On June 12, 2016, a gunman opened fire at Pulse Nightclub in Orlando. Bullets from the shooter’s military-style assault weapon struck 102 people, leaving 49 dead, 53 injured, and hundreds traumatized. The LGBTQ and Latinx communities were targeted in a hate-fueled rampage that is now the deadliest modern-day mass shooting and the largest attack on LGBTQ people in America in history.
The Pulse massacre compels us to confront two realities: the systematic dehumanization of LGBTQ people and the far too easy access to weapons of mass slaughter. We must uproot hate and prevent those who seek to do us harm from accessing weapons of mass slaughter. Equality Florida is committed to common sense gun violence prevention measures in combination with our work to move equality forward for LGBTQ people.
We know all too well that discrimination against our community can be lethal - gay rights icon Harvey Milk was assassinated, Matthew Shepard was beaten to death with a pistol, and not a month goes by when we don’t hear of the murder of yet another transgender woman of color. Beyond the ways in which LGBTQ people have been specifically targeted by hate violence, gun violence is a civil rights issue that disproportionately impacts all marginalized communities, including people of color and immigrant communities. It is incumbent upon us to join forces with our progressive allies to advocate for policies that will keep our families safe.
Equality Florida is committed to addressing the epidemic of violence fueled by the normalization of hatred of LGBTQ people We demand the following common sense gun policy reforms:
Expanding universal background checks to include private gun sales
- Access to guns is far too easy – and the Pulse shooting is only the latest in a long list of tragedies. 9 in 10 gun owners support universal background checks on all gun purchases, demonstrating that responsible gun ownership can coincide with preventing dangerous individuals from accessing the tools to kill.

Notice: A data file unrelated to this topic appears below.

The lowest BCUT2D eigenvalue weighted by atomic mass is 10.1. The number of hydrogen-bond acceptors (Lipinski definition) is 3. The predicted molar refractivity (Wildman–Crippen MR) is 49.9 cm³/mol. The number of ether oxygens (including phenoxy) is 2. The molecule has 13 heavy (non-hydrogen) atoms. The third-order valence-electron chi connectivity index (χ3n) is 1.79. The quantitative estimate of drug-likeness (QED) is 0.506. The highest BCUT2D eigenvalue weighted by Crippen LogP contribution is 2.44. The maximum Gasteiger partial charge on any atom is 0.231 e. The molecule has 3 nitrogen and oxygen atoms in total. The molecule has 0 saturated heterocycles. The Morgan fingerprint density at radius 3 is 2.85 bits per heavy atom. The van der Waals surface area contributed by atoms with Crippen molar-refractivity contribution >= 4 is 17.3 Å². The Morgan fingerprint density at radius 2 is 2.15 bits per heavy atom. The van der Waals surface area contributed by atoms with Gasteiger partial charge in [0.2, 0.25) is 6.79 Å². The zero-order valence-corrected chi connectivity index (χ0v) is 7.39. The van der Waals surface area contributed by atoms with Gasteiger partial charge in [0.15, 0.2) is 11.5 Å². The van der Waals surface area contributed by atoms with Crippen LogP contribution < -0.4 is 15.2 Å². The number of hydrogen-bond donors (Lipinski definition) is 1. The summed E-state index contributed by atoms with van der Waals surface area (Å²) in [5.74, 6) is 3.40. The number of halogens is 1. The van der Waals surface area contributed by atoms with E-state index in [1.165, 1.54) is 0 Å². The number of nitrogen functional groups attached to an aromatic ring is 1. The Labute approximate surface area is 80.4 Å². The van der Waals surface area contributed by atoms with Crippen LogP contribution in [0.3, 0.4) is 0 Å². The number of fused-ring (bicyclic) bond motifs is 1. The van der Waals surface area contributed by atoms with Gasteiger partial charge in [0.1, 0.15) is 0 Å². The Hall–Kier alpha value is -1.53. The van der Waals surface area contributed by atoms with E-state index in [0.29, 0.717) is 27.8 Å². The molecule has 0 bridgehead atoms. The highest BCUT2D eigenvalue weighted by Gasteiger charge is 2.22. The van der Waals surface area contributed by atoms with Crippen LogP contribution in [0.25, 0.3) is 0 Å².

Restricting access to assault weapons and high capacity magazines
- There is simply no legitimate reason for private citizens to have access to military-style assault weapons like the Sig Sauer MCX firearm used to murder 49 people at the Pulse Night Club in Orlando on June 12, 2016. These weapons of war do not belong in civilian hands.
More than 20 percent of hate crimes reported nationally in 2014 targeted people based on their sexual orientation or gender identity, according to the most recent FBI statistics. Hate crimes in general are on the decline, and yet hate crimes against LGBTQ people are rising. Here in Florida, the LGBTQ community was horrified when India Clarke, a black transgender woman, was shot and killed in Tampa last year by a man described as a “career criminal.” As of this writing, at least 21 transgender people have been killed in 2016 alone, the majority of whom are transgender women of color.
In the same way that Equality Florida has adopted policy positions that promote racial equity and reproductive justice, we now pledge publicly to advocate for common sense gun violence prevention measures to stem the rising tide of violence against our community. LGBTQ people are people of color, we are immigrants, we are women, we are people with disabilities, and the intersections of our identities have always informed our work. Moving forward, Equality Florida -- which will remain focused on uprooting hatred of LGBTQ people and on passing statewide nondiscrimination protections -- will partner with gun safety advocates and other allies in the LGBTQ movement and beyond to combat the epidemic of gun violence.